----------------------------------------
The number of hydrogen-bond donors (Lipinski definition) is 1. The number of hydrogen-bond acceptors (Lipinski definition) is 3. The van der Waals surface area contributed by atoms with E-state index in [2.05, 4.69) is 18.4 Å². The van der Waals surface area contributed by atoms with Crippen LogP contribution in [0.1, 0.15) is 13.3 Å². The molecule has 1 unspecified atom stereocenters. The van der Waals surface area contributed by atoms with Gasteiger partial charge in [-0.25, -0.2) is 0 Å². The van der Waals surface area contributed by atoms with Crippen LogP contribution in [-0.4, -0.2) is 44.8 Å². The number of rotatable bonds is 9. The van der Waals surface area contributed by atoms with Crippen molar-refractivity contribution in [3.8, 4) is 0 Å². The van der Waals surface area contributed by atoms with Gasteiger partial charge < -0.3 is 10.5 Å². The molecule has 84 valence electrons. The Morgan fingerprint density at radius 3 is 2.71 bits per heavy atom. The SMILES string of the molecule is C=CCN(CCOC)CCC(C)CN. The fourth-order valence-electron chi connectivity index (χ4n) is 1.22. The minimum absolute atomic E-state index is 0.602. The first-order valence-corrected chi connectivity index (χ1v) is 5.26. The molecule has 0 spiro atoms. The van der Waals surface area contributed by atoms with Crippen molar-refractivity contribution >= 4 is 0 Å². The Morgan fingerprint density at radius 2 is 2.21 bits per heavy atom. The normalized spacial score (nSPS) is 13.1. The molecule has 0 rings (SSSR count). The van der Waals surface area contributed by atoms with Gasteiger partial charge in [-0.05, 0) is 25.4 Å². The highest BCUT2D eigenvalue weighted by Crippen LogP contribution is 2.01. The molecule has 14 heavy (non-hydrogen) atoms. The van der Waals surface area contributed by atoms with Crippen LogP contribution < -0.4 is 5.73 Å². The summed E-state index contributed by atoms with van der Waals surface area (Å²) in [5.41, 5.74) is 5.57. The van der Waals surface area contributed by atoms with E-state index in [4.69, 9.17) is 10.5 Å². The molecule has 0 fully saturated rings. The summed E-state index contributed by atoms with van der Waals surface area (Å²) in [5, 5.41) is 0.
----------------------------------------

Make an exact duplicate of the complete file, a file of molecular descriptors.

The number of hydrogen-bond donors (Lipinski definition) is 1. The number of hydrogen-bond acceptors (Lipinski definition) is 3. The van der Waals surface area contributed by atoms with E-state index in [2.05, 4.69) is 18.4 Å². The van der Waals surface area contributed by atoms with Crippen LogP contribution in [0.1, 0.15) is 13.3 Å². The molecule has 1 unspecified atom stereocenters. The van der Waals surface area contributed by atoms with Gasteiger partial charge in [-0.25, -0.2) is 0 Å². The van der Waals surface area contributed by atoms with Crippen LogP contribution in [-0.4, -0.2) is 44.8 Å². The number of rotatable bonds is 9. The van der Waals surface area contributed by atoms with Crippen molar-refractivity contribution in [3.8, 4) is 0 Å². The van der Waals surface area contributed by atoms with Gasteiger partial charge < -0.3 is 10.5 Å². The molecule has 84 valence electrons. The Morgan fingerprint density at radius 3 is 2.71 bits per heavy atom. The SMILES string of the molecule is C=CCN(CCOC)CCC(C)CN. The fourth-order valence-electron chi connectivity index (χ4n) is 1.22. The minimum absolute atomic E-state index is 0.602. The first-order valence-corrected chi connectivity index (χ1v) is 5.26. The molecule has 0 spiro atoms. The van der Waals surface area contributed by atoms with Crippen molar-refractivity contribution >= 4 is 0 Å². The Morgan fingerprint density at radius 2 is 2.21 bits per heavy atom. The normalized spacial score (nSPS) is 13.1. The molecule has 0 rings (SSSR count). The van der Waals surface area contributed by atoms with Gasteiger partial charge in [-0.05, 0) is 25.4 Å². The highest BCUT2D eigenvalue weighted by Crippen LogP contribution is 2.01. The molecule has 14 heavy (non-hydrogen) atoms. The van der Waals surface area contributed by atoms with Crippen LogP contribution < -0.4 is 5.73 Å². The summed E-state index contributed by atoms with van der Waals surface area (Å²) in [5.41, 5.74) is 5.57. The van der Waals surface area contributed by atoms with E-state index in [4.69, 9.17) is 10.5 Å². The molecule has 0 fully saturated rings. The summed E-state index contributed by atoms with van der Waals surface area (Å²) in [5, 5.41) is 0.